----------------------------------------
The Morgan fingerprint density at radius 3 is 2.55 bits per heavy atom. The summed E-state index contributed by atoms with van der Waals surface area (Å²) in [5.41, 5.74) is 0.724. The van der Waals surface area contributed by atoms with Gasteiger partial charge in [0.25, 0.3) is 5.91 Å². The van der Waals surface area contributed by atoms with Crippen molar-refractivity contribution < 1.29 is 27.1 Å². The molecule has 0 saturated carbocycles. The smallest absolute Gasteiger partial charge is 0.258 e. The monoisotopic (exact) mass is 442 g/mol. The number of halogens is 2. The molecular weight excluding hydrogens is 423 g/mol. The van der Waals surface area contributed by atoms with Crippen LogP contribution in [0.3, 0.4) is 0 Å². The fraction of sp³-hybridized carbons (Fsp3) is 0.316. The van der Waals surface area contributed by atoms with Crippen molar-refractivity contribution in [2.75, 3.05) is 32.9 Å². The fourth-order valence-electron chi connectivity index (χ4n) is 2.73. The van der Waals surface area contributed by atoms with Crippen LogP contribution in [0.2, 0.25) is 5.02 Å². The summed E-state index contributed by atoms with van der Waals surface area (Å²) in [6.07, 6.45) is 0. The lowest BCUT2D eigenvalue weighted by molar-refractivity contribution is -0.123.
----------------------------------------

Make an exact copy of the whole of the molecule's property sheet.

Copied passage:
The Morgan fingerprint density at radius 3 is 2.55 bits per heavy atom. The summed E-state index contributed by atoms with van der Waals surface area (Å²) in [5.41, 5.74) is 0.724. The van der Waals surface area contributed by atoms with Gasteiger partial charge in [0.25, 0.3) is 5.91 Å². The van der Waals surface area contributed by atoms with Crippen molar-refractivity contribution < 1.29 is 27.1 Å². The molecule has 0 saturated carbocycles. The smallest absolute Gasteiger partial charge is 0.258 e. The monoisotopic (exact) mass is 442 g/mol. The number of halogens is 2. The molecular weight excluding hydrogens is 423 g/mol. The van der Waals surface area contributed by atoms with Crippen LogP contribution in [0.3, 0.4) is 0 Å². The fraction of sp³-hybridized carbons (Fsp3) is 0.316. The van der Waals surface area contributed by atoms with Crippen molar-refractivity contribution in [2.75, 3.05) is 32.9 Å². The fourth-order valence-electron chi connectivity index (χ4n) is 2.73. The van der Waals surface area contributed by atoms with Crippen LogP contribution in [0.2, 0.25) is 5.02 Å². The summed E-state index contributed by atoms with van der Waals surface area (Å²) in [6.07, 6.45) is 0. The lowest BCUT2D eigenvalue weighted by molar-refractivity contribution is -0.123.